In a complex world of religious mistrust, misunderstanding and violence, the new IMAX film Journey to Mecca: In the Footsteps of Ibn Battuta is about peace and enlightenment.
This beautifully wrought film, which dramatizes the historic story of a Muslim on his pilgrimage to Mecca, opens tomorrow at the Ontario Science Centre. It is linked to the Sultans of Science exhibit.
Visual beauty is de rigueur for IMAX productions but still challenging to achieve because of the complexity of the equipment and the rugged places where the filmmakers must go.
In the case of Journey to Mecca -- filmed in the deserts of Morocco and in the sea of humanity walking in reverence and prayer around the Ka'bah at Mecca in Saudi Arabia -- those places had their own unique obstacles. It took years of negotiations for the international team of filmmakers to win their unprecedented access.
The results are now on screen -- spectacularly. But there is a new twist in the saga. According to Canadian co-producer Jonathan Barker (Canada plays a crucial role in this project), they need the Toronto public, and also school groups, to come in big numbers. The more who come, the more screenings the Science Centre will schedule, Barker says. The film's fate here depends on audiences.
Journey to Mecca is a combination of drama and documentary. The bookends are scenes of the modern Hajj -- the 1,400-year-old ritual that all Muslims undertake at least once in their lives, if possible. The Hajj is the pilgrimage to Mecca to celebrate the prophet Abraham, who is said to have built the Ka'bah with his son Ishmael on the site of a shrine built by Adam. In essence, this Islamic ritual is at the roots of Islam, Judaism and Christianity.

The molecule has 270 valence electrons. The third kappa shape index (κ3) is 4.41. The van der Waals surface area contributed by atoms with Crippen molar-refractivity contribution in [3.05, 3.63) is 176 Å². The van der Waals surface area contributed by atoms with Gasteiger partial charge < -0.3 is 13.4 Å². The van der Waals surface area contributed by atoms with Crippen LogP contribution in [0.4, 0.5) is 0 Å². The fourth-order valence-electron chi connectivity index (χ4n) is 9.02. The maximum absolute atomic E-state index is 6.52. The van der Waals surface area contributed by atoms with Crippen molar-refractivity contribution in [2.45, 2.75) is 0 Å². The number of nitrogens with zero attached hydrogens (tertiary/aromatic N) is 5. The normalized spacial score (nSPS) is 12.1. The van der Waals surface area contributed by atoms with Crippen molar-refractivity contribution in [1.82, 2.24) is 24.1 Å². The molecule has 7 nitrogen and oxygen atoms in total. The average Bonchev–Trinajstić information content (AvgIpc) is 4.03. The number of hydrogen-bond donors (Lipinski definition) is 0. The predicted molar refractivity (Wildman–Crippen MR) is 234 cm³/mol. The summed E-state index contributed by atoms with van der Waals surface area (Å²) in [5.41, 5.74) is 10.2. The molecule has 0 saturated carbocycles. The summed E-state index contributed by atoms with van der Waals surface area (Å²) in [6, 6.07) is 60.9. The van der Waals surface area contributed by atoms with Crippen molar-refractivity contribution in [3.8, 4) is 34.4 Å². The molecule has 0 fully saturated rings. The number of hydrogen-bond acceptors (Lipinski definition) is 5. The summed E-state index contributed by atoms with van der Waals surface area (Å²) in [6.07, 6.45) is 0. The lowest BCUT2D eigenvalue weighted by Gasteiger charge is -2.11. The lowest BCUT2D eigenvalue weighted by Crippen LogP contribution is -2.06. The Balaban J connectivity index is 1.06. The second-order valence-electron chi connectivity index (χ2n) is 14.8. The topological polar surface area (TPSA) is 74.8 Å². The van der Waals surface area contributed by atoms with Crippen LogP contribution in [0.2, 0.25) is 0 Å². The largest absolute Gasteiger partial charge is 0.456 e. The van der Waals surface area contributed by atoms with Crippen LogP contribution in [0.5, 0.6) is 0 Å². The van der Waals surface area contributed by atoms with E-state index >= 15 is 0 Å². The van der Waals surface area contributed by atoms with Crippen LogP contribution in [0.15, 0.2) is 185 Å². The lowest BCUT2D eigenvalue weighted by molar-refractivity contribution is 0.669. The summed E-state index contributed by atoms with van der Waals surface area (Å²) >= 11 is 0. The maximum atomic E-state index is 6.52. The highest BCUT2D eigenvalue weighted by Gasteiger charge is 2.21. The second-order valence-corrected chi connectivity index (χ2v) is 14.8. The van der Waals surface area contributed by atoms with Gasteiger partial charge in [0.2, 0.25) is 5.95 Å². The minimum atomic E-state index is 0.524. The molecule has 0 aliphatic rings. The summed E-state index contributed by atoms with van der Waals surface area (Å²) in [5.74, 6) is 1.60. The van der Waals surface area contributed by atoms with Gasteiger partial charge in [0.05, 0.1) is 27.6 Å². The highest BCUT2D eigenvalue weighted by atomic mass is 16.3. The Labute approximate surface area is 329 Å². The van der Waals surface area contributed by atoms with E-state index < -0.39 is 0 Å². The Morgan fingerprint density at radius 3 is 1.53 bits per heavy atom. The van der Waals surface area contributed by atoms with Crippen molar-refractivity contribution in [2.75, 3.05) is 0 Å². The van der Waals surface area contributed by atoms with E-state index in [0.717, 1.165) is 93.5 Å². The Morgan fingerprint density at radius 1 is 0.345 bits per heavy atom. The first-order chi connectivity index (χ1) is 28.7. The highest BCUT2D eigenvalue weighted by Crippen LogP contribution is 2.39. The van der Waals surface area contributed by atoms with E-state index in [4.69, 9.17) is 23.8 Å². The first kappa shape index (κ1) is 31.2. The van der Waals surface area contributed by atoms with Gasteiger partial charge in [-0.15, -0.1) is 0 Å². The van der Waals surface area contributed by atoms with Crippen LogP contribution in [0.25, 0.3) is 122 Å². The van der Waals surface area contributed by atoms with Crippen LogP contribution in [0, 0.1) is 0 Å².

The core story takes us back to 1325. That is when a young Moroccan law student, the real-life Ibn Battuta who is played by Chems Eddine Zinoun, set out from Tangier. It was the first of what would become six visits to perform the Hajj. It took him 18 months to travel a circuitous 5,000-mile route to Mecca. Battuta, who eventually became the most well-travelled person in antiquity, would not return home for 29 years. Along the way, going three times as far as Marco Polo, Battuta sought out knowledge and eventually compiled his experiences in The Rihla, one of the most significant travel books ever written.
While there are fictional characters -- including the Highwayman played by Hassam Ghancy as a composite of strangers Battuta actually met -- the film does represent a true story. The detail, in everything from clothing to architecture, is meticulously researched. So is the re-creation of the storied Damascus camel caravan that took pilgims across the desert to Mecca for centuries. Most importantly, religious consultants ensured that the filmmakers properly represented the Muslim faith.
There is real-life tragedy involved, too. Zinoun, the wonderful Moroccan actor who plays Battuta as a serene, inspirational character, died in a Casablanca car accident on Nov. 11. He never got to see Journey to Mecca make its world premiere in Abu Dhabi in December. The film is now dedicated to him. Everyone, no matter his or her faith, should see it in his honour.